Health and Nutrition

Issue overview

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Issue overview

© Unicef Burkina Faso/Huygues-Despointes M.
Promoting breast-feeding for an healthy growth of child

Improving the nutritional situation of children in Burkina Faso

Health indicators improved and the mortality rate fell between 1993 and 2003 from 187 per 1000 to 183 per 1000. Despite these gains, however the mortality rate for children aged 0-5 years remains too high at 185 deaths per 1000 live births. The mortality rate for children under 1 is 83 per 1000.

Demographic and health surveys (DHS) carried out in 1993, 1998 and 2003 indicate that the nutritional situation of children is critical, with the tendency to deteriorate during certain periods of the year. Acute malnutrition (the weight-height ratio) ranges from 13% when food is in abundance (see DHS1993 for further information) to 19% during the lean season (see also DHS 2003 for further report).

An additional analysis of the nutritional data of the last three DHS was carried out by the National Nutrition Department, with the technical and financial support of the World Bank, the World Food Programme, UNICEF and the Research and Development Institute (IRD).This analysis concluded that the prevalence of failure to thrive (height and weight measurements) increased significantly between 1998 and 2003 (by as much as 38.6%). The same trend was recorded in the low birth weights of children under five.

The root causes of chronic, severe and widespread malnutrition were found to be: the level of education of mothers; bad weaning practices; the fragile health condition of children, particularly due to frequent occurrences of fevers (malaria) and/or diarrheas; and poor access to drinking water.

In Burkina Faso, only 19% of children under six months are exclusively breastfed, while 38% of 6-9 month-old children are given supplementary foods (see UNICEF State of the World's Children 2006 - Statistical tables/table 2 : Nutrition). The prevalence of diarrhea is estimated at 21%--only 37% of these cases were treated with oral rehydration salts or other home made solutions.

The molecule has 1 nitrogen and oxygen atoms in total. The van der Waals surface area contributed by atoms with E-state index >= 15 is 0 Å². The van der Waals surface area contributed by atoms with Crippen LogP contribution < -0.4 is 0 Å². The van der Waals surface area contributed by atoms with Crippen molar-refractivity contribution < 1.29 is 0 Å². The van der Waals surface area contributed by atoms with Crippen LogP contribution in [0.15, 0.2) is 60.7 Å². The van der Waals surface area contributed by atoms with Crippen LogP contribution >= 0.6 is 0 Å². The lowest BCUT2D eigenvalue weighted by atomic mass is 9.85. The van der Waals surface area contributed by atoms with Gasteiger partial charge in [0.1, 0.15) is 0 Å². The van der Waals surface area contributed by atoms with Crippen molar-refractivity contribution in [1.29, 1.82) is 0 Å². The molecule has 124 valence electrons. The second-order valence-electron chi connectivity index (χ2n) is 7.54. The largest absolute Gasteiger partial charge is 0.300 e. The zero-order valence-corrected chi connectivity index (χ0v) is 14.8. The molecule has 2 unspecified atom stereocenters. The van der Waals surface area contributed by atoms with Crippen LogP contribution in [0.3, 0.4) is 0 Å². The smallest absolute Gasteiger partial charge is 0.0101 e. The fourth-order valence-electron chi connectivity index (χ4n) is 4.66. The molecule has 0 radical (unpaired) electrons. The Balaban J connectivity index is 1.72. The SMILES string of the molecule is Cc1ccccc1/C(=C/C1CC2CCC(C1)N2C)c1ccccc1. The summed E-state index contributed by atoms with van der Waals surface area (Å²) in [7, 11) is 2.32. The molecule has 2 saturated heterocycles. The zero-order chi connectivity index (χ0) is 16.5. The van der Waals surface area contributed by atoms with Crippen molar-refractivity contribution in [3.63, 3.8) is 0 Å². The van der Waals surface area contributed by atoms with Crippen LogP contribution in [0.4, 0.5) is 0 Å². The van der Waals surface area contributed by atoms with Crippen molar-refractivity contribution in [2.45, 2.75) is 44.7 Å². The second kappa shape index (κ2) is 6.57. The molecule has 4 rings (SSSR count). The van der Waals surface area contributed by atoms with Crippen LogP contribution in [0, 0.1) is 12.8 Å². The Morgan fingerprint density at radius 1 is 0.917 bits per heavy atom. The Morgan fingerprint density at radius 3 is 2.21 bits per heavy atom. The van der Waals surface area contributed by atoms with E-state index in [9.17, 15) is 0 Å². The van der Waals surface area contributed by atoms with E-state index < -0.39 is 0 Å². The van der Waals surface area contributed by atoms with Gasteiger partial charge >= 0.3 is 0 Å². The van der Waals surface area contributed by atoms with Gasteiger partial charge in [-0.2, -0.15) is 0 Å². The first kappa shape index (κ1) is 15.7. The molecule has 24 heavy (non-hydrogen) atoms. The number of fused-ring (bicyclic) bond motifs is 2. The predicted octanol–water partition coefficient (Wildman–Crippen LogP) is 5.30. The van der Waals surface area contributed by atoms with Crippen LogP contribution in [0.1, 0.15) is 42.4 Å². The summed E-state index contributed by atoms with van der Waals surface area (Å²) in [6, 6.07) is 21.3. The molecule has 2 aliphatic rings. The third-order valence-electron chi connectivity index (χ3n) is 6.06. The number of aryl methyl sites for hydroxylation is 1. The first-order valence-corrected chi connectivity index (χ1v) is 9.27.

Other surveys point out bad eating habits among pregnant women, which worsen their nutritional condition, and go on to affect the unborn child. This partly explains the high prevalence of low birth weight in Burkina Faso (18%).

Vitamin A, iodine and iron deficiencies are the main micronutrient lacks that particularly affect women and children in Burkina Faso. The rate of night blindness – a disease caused by vitamin A deficiency--is over 1%.

Recent figures on vitamin A deficiency in Burkina Faso are not available. Yet, based on surveys conducted in some regions over the past fifteen years, vitamin A deficiency is thought to be still endemic in seven health districts. The overall high malnutrition levels have led to the conclusion that vitamin A deficiency affects the whole country.

As far as iodine deficiency is concerned, goitre prevalence in the 1980s and 1990s was over 10% in about 20 of 30 thirty provinces. According to the 2003 DHS, 45% of Burkinabe households now have access to the adequately iodized salt.

Iron deficiency affects 92% of children under five (see DHS 2003), while more than 40% (Centre national de nutrition, 1999) of pregnant women have hemoglobin rates below the average. Of this amount 60% suffer from moderate anemia, and 13% from severe anemia. Children aged between six months and two years are the most affected by iron deficiency, probably because they do not receive adequate supplementary feeding.



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